INVESTMENT PRODUCTS: MUTUAL FUND executives kicked off their annual convention in Washington last week by patting themselves on the back for keeping a market downturn from evolving into an investor stampede. Matthew Fink, president of the Investment Company Institute, called investor education "a major reason for this investor steadfastness." Page 10 WASHINGTON: THE FDIC scored a major legal victory last week as a federal appeals court affirmed the agency's decision to terminate a bank's coverage. Page 2 WHEN CONGRESS included the entire $125 million appropriation for her agency in a rescissions package, the architect of the Community Development Financial Institutions Fund says, "We tried not to take it personally." But Katharine McKee sees a glimmer of hope: The legislation is likely to be vetoed. Page 4 REGIONAL BANKING: THIS MONTH, First Interstate Bank of California became the last of the state's three biggest banks to start storing canceled checks rather than mailing them back to retail customers in monthly statements. Page 6 FIRST AMERICAN Corp. strengthened its market share in eastern Tennessee and established a foothold in Virginia with an agreement to acquire Charter Federal Savings Bank for $67 million in stock. Page 7 COMMUNITY BANKING: IN TEXAS, many community bankers say some of their competitors in farm lending have pulled back after being acquired by bigger banks. And many small banks have seized the opportunity to expand. Page 9 SMALL BUSINESS: HUNTINGTON Bancshares' use of laptop computers in sales presentations by calling officers is just one of the ways banks are putting technology to work for their small-business sales forces. Page 13 MORTGAGES: AS MANY mortgage companies fight for their lives in the rapidly consolidating business, Old Kent Mortgage has hired an Air Force fighter pilot veteran of the Vietnam War to help expand its retail business. Page 17 CREDIT UNIONS: STATE BANKING regulators are preparing to clamp down on Washington's 77 privately insured credit unions. Page 22 TECHNOLOGY: INADEQUATE management of operations and existing resources keeps many financial institutions from getting the most out of technology and reengineering efforts, a consulting firm's studies indicate. Page 18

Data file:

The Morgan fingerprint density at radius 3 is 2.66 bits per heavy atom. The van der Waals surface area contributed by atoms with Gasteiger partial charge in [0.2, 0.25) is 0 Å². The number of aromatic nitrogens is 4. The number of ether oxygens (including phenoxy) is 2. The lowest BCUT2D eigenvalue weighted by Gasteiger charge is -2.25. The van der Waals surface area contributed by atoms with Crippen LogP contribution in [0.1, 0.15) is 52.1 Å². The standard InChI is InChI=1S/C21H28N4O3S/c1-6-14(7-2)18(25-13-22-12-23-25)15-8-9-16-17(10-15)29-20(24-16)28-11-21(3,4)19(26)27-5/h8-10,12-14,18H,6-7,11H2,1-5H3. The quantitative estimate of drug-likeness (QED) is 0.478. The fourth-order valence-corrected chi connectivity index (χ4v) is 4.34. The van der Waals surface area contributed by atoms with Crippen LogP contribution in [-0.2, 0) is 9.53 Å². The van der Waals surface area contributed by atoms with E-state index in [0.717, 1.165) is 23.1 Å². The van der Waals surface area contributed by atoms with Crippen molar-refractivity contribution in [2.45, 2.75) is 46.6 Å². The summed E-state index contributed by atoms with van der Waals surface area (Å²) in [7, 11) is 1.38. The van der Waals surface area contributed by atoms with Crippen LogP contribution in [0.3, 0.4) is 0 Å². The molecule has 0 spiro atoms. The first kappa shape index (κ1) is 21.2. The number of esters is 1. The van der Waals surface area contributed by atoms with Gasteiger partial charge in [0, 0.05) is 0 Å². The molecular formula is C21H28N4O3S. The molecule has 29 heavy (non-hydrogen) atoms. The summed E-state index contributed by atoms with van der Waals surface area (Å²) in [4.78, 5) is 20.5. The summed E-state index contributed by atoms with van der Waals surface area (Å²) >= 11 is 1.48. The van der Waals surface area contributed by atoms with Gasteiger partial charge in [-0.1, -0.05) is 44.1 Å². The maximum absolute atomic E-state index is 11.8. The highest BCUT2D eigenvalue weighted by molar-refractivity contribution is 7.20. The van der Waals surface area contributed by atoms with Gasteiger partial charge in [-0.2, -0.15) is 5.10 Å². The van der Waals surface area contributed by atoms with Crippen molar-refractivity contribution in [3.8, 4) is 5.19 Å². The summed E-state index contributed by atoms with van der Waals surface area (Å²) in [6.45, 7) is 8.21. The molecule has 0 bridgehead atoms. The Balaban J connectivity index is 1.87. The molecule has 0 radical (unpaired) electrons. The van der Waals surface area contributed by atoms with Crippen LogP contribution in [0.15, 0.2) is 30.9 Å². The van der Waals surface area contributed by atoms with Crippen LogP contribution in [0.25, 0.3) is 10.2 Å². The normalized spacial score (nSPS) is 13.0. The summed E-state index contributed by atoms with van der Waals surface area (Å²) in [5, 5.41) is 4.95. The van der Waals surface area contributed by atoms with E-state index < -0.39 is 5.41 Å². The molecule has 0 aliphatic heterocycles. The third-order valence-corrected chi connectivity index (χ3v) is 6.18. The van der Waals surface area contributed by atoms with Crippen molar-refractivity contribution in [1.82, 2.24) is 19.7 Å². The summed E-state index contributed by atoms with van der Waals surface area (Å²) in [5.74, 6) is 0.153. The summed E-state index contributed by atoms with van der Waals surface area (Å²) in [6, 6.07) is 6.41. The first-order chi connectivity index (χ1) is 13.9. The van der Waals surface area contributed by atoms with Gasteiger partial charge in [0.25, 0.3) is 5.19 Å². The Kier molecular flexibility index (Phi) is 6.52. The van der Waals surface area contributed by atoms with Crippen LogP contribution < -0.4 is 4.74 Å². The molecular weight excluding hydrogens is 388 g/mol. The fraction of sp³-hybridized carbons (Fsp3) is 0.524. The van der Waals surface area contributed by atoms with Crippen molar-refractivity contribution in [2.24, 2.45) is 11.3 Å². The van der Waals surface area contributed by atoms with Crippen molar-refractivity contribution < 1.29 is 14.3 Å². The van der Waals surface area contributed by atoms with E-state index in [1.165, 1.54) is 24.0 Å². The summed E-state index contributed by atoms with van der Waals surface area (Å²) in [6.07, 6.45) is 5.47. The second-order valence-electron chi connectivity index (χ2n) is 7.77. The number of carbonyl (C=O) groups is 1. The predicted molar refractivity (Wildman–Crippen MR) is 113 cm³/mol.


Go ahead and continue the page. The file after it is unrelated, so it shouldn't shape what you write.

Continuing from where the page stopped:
Save $400 off your subscription. Special offer ends April 30, 2017.
No credit card required. Complete access to articles, breaking news and industry data.
Have an account? Sign In